One reason why personal trainers have done so well with boot camps and other group offerings is that, generally speaking, trainers focus more on the business side of teaching fitness than instructors do. So once you’ve settled on a specialty class, be prepared to iron out the administrative details. Here are some major considerations:
When and Where to Hold Classes. You could lead classes outdoors, in your home, at a rented public space or in the gym where you already teach. Consider what might work best for the time of year, your geography and, ultimately, your prospective students. For example, hardcore fitness enthusiasts might relish working out in a park or on hiking trails. On the other hand, your home might be a big hit with new moms who will be working out with their babies. Regardless of your chosen location, don’t forget to double-check that your liability insurance covers you.
How Much to Charge per Class or Program. Determining cost involves being clear on the going rate for your area but also the value of the class or program to participants. (See the sidebar “Questions to Ask When Planning and Marketing For-Profit Specialty Classes” for guidance on teasing out the value of your program.) Donna Hutchinson is a fitness business coach and owner of On The Edge Fitness Educators in North Vancouver, British Columbia. “Instructors need to know what the demand is; who their target audience should be; what participants would be willing to pay; why a participant would pay for the class instead of just going to a class that’s included in their membership; and what the instructor will offer in the class that’s different from what others are offering,” she says.
How to Handle the Finances. Your fee should also factor in the expenses you will incur to run the program. For example, you could teach in your home and keep all profits; you could rent a studio for a fee; or you could negotiate a profit split—such as 50/50 or 25/75—with the gym where you’ll hold classes.
You should also determine how participants will pay you. Will they send a check, pay in person on the start date, or use an online service like PayPal? If you offer the classes at a facility, one alternative is to have participants pay the club; you could then submit an invoice for your share of the profit. Bottom line: The easier it is for participants to pay and commit in advance, the higher enrollment will be.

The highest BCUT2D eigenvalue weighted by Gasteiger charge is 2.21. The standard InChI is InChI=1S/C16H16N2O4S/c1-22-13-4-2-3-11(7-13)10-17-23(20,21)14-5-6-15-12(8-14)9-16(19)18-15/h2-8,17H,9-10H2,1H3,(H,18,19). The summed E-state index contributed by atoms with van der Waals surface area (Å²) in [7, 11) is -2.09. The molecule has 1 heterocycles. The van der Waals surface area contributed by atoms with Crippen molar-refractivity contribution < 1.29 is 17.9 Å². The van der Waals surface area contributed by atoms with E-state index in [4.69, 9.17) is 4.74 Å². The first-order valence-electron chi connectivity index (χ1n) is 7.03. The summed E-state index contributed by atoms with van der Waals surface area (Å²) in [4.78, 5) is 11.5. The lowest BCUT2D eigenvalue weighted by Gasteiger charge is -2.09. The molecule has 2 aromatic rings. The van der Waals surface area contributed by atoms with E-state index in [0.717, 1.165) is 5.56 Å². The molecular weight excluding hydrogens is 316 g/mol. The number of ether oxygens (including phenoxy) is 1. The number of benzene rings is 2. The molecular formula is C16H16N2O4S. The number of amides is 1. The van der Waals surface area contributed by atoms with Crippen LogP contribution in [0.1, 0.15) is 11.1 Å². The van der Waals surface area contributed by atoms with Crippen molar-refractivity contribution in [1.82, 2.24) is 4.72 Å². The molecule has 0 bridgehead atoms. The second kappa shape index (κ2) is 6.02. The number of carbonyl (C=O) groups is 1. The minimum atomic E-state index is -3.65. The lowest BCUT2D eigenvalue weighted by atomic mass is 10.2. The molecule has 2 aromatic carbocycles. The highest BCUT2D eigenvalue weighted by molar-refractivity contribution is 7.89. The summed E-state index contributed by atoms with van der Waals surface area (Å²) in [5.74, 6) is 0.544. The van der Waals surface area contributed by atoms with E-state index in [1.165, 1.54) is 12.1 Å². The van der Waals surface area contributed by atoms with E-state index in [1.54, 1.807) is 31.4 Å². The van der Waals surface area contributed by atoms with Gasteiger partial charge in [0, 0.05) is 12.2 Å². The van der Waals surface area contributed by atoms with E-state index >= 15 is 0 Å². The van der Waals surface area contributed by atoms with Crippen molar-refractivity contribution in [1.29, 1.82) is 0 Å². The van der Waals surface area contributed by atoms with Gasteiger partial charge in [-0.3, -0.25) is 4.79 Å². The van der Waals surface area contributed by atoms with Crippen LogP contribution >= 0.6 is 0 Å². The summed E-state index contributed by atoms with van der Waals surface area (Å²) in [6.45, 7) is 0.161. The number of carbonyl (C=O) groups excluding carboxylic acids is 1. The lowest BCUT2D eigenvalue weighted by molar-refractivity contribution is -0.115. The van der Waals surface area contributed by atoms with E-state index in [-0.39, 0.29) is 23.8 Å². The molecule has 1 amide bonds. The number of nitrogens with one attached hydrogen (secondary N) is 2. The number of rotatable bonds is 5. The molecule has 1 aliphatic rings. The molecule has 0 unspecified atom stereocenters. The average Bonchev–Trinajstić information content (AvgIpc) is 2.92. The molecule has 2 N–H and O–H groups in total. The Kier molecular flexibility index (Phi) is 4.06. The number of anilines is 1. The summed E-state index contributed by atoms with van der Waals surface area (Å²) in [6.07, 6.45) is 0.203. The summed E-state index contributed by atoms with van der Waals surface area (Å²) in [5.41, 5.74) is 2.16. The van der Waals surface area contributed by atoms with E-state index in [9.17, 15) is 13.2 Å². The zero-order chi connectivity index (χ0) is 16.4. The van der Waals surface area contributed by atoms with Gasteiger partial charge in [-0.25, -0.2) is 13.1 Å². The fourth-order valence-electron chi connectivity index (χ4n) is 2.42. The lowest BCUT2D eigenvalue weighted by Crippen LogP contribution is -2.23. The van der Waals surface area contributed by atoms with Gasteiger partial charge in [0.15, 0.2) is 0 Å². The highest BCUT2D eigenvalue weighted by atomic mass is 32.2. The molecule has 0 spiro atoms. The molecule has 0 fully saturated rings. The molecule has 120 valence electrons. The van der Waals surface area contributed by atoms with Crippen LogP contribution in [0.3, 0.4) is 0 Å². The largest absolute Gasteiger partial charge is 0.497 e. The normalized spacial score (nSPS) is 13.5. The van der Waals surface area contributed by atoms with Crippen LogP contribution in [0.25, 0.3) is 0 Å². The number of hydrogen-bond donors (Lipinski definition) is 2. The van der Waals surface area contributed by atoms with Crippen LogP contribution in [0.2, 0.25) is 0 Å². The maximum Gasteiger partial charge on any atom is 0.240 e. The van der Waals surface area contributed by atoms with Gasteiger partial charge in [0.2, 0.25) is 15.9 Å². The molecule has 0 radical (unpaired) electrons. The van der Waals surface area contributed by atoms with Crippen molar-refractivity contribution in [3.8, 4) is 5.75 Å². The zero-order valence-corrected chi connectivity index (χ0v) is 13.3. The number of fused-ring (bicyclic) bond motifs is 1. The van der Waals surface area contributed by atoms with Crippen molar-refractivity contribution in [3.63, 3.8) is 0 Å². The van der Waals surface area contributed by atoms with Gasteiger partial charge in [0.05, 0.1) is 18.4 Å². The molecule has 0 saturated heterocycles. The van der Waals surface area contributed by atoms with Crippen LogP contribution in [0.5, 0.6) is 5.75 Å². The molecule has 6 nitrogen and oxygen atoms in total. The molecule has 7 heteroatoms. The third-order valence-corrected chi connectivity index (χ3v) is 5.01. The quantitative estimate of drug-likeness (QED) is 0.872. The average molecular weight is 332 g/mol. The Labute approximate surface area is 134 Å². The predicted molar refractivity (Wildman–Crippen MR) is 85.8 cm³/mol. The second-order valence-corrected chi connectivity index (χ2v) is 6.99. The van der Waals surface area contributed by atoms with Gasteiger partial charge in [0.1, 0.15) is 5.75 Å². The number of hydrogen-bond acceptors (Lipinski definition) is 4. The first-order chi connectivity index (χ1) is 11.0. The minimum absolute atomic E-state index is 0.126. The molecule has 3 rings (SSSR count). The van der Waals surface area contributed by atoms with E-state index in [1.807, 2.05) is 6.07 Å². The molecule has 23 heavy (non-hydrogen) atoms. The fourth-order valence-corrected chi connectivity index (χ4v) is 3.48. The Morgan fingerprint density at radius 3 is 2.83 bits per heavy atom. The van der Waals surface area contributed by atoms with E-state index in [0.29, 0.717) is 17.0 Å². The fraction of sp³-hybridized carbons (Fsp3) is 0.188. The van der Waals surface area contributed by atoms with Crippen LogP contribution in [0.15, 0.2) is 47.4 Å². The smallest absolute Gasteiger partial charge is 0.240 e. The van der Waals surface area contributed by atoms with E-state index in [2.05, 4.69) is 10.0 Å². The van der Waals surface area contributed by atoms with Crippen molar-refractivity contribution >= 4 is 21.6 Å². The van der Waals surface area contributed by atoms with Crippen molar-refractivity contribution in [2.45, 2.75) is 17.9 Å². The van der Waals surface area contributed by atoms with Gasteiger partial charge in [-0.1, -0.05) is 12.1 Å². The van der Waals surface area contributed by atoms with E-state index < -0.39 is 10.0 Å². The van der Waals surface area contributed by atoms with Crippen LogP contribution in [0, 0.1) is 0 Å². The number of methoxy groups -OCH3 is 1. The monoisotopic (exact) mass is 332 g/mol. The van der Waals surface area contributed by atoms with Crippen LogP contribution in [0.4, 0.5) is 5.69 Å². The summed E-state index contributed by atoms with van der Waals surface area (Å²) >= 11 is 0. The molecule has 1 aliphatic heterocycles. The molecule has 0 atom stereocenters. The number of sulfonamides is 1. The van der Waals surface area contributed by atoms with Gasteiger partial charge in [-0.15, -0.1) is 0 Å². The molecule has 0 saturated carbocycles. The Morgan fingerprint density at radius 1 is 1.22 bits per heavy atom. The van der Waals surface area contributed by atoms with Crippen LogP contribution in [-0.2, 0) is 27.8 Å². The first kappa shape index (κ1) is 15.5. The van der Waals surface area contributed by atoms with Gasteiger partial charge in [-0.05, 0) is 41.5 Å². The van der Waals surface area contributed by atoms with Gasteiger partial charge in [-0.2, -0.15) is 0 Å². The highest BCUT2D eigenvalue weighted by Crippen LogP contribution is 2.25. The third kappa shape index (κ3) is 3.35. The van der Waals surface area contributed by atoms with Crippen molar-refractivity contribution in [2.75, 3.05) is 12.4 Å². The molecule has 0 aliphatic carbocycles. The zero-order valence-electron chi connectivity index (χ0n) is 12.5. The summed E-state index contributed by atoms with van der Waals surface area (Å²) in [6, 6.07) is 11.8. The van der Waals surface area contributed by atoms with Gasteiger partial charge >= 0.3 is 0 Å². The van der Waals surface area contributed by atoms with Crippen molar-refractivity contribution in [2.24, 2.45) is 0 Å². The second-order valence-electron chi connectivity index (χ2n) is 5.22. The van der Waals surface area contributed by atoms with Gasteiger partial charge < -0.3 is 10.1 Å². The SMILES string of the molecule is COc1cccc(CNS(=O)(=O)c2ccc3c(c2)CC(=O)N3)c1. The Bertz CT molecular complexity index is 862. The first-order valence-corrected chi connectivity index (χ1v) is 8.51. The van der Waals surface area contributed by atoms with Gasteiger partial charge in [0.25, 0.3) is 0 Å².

How Often and How Long to Run Classes. What will you teach: a one-time event, ongoing classes at a set time or a “package” of classes with start and end dates? Obviously, the longer the program, the more money you stand to make. Still, shorter programs (as explained below) are sometimes a better choice.
While there are no hard-and-fast rules about program length—it depends on your format and participants—you may increase your success by considering what others have done. “Two times a week for 4 weeks works extremely well,” says Crews, who offers a TRX® Suspension Training® program for golfers. “That way, payment is due at the first of every month, which is easy for participants to remember. The easier it is for people to participate, the better the retention. Every 6 weeks makes it a little more complicated.”
Bomar says deciding on class frequency and length boils down to what your goal is for participants. “If you want [them] to see results, the program should reflect minimum exercise program guidelines,” says Bomar. Since meaningful results can take time, you might choose to focus first on what participants will sign up for, and then build enrollment from there. For example, beginning with a shorter program is a “safe” way for participants to sample your specialty class without a lot of risk. “When first starting a program, it’s good to go with one or two times a week for 3 weeks,” says Hutchinson. “This allows the instructor to test the waters, but more importantly, it allows participants to avoid feeling locked in if they don’t like it. Once the program starts to establish itself, you can gradually increase the number of days and weeks. I always check in with participants and include them in those decisions. They are the market, and they will tell you what they’re comfortable doing,” says Hutchinson.
Bomar offers 4-week fitness camps—her dance classes run once a week, and her muscle conditioning–based classes run two or three times a week. “I find that 4 weeks is just enough of a commitment to begin with, kind of a sampler, and gives participants a taste of what committing to more will be like,” she says. To help boost participant results, Bomar offers incentives for longer commitments. “I give discounts to participants who sign up for 3 months at a time, which ends up being more like a 12-week session for them,” she says.
Finally, remember that you also have to commit to whatever session length you choose. Offering set packages of classes opens the door for you to take time off between programs. “Regroup, create new ideas and relax before the next session begins,” says Bomar.
Instructors promote themselves within their classes, but traditionally they don’t have to worry about external advertising and marketing to get newcomers in the door—that’s up to program directors and gym owners. When you begin selling your own specialty programs, however, you’re in business for yourself—and that includes paying careful attention to marketing. Without proper promotion, you might not attract enough paying participants to justify running your specialty classes.